Every 10 years, the hierarchy of national politics is turned on its head. It's a time when governors and state legislators take control of jobs on Capitol Hill, and when politicians have the ability to choose their voters, rather than the other way around. It's a period of heightened political stakes, when election results affect not just the current election cycle but, potentially, elections over the coming decade. The time for redistricting is near.
With partisanship and gridlock already at a peak in Washington, the two rival political parties each hope to have an edge going into the redistricting process that follows the 2010 census. This advantage, in most states, will depend on who controls the state legislatures, which redraw voting district lines to account for population changes, and who holds veto power as governor. So as Americans head to the polls in November, experts say that they should know that whom they choose for their state seats now could affect who holds congressional seats in the future. "Redistricting determines who's in power," says the Campaign Legal Center's Gerry Hebert. "It's the most political thing that [state] legislatures do."
States redraw their congressional districts at least once every 10 years, following the decennial census, to ensure that each citizen's vote counts as much as the next. This follows the Constitution's "one man, one vote" principle. In theory, redistricting should simply account for population shifts; it nevertheless has evolved into a complex political tool by which the controlling party games the system to try to create significant advantages for its candidates.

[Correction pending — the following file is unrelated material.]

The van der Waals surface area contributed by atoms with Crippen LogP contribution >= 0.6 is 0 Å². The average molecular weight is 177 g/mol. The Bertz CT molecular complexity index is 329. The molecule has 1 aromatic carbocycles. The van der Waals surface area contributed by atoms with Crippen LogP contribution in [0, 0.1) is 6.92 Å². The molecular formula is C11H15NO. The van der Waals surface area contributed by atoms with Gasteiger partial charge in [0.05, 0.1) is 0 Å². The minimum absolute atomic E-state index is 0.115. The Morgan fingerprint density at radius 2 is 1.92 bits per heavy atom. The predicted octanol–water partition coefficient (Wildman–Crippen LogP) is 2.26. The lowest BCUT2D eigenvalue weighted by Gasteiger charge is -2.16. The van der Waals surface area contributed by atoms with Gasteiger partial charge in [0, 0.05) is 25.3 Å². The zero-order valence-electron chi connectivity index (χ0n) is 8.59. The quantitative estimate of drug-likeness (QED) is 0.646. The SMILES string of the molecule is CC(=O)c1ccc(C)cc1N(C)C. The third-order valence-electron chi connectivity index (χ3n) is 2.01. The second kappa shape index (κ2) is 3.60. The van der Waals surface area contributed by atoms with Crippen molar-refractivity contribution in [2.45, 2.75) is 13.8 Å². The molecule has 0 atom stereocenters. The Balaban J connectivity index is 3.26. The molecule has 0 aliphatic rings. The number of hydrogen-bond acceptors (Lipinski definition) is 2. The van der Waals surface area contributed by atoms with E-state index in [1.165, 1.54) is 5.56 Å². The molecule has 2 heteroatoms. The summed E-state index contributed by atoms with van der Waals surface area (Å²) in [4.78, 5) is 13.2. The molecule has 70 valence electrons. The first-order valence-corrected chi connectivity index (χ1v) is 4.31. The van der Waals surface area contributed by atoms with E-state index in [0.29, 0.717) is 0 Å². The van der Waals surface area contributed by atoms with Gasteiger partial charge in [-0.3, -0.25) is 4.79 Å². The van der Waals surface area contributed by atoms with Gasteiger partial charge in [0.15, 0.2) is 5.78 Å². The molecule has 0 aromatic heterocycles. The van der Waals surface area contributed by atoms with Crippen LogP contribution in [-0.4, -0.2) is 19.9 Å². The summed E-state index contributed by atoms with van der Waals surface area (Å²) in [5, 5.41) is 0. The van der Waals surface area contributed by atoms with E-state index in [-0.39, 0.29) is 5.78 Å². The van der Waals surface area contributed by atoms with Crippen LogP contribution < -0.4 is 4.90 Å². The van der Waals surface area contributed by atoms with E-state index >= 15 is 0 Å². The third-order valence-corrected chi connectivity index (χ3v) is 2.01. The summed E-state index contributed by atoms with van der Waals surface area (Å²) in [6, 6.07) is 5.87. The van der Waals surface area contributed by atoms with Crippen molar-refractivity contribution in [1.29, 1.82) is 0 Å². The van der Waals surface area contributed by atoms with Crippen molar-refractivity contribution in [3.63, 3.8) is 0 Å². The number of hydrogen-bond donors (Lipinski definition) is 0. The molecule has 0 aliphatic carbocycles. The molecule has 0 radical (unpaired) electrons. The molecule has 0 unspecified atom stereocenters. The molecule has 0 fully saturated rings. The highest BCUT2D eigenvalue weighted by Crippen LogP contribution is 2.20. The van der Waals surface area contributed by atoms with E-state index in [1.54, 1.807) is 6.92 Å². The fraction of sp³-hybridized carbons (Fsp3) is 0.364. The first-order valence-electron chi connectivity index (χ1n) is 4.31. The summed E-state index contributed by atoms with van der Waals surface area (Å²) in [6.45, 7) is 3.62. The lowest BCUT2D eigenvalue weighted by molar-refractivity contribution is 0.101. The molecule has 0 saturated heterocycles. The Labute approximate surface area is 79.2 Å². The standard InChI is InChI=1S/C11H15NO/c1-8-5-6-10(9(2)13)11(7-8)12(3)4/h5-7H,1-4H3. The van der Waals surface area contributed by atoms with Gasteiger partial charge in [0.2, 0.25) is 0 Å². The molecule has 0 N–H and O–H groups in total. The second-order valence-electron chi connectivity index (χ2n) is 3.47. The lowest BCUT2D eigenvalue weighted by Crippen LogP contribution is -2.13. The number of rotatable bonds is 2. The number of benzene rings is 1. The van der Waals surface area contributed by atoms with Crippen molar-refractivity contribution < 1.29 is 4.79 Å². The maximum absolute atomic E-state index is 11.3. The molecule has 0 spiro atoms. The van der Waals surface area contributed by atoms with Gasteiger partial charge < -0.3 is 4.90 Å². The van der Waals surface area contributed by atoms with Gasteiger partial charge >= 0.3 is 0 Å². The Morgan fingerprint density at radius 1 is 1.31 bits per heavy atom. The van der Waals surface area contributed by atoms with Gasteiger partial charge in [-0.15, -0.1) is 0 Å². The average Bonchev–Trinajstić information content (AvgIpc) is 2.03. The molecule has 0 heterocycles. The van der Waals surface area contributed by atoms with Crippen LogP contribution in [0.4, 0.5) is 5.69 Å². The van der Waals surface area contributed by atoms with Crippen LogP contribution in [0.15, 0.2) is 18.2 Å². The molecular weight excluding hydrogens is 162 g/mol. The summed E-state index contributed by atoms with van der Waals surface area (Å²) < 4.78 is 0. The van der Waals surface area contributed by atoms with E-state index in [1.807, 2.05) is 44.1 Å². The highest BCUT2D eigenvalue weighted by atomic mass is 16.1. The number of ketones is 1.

Observers recall that after the 2000 census, Republicans had an edge over Democrats in the redistricting process, which helped them gain a number of congressional seats in the decade's early election cycles. Democrats are more prepared this time around, says Michael Sargeant, executive director of the Democratic Legislative Campaign Committee.
Both political parties have several groups committed to strategic aspects of redistricting—from winning seats in the states' chambers to analyzing population data and anticipating court battles over redrawn district lines. Organizations like the DLCC and its GOP counterpart, the Republican State Leadership Committee, work on behalf of the parties to seek the best chances possible for future election cycles.
According to Tom Bonier, the chief operations officer for the National Committee for an Effective Congress, a Democratic-allied group, redistricting strategists target certain states based on size—after all, the more total congressional seats, the better—and the likelihood that their favored party can gain control over at least one of the three components responsible for redistricting, namely, governorship, state Senate, and state House. "It doesn't really matter if you control one of three versus two of three, but the difference between controlling none and one is big," says Bonier. The difference is between getting entirely shut out or having a seat at the table and being able to force a compromise, he says. "Conversely, the difference between controlling two of three and three of three is big, too."
States that stand to gain or lose seats as a result of the census reapportionment will also be more highly targeted since their district lines generally undergo more drastic changes. According to preliminary estimates, more of the typically Democratic states stand to lose seats in redistricting next year than those which tend to vote Republican.
Given those conditions, states with competitive governor's races in 2010—such as California, Colorado, Florida, Georgia, Illinois, Minnesota, and Michigan—are high on strategists' lists, Bonier says. In California, though, taking control of the state's top seat could be inconsequential if voters pass a ballot proposition in November that would assign redistricting power for congressional districts to a nonpartisan commission. About a dozen states have already adopted similar commissions to create fairer maps.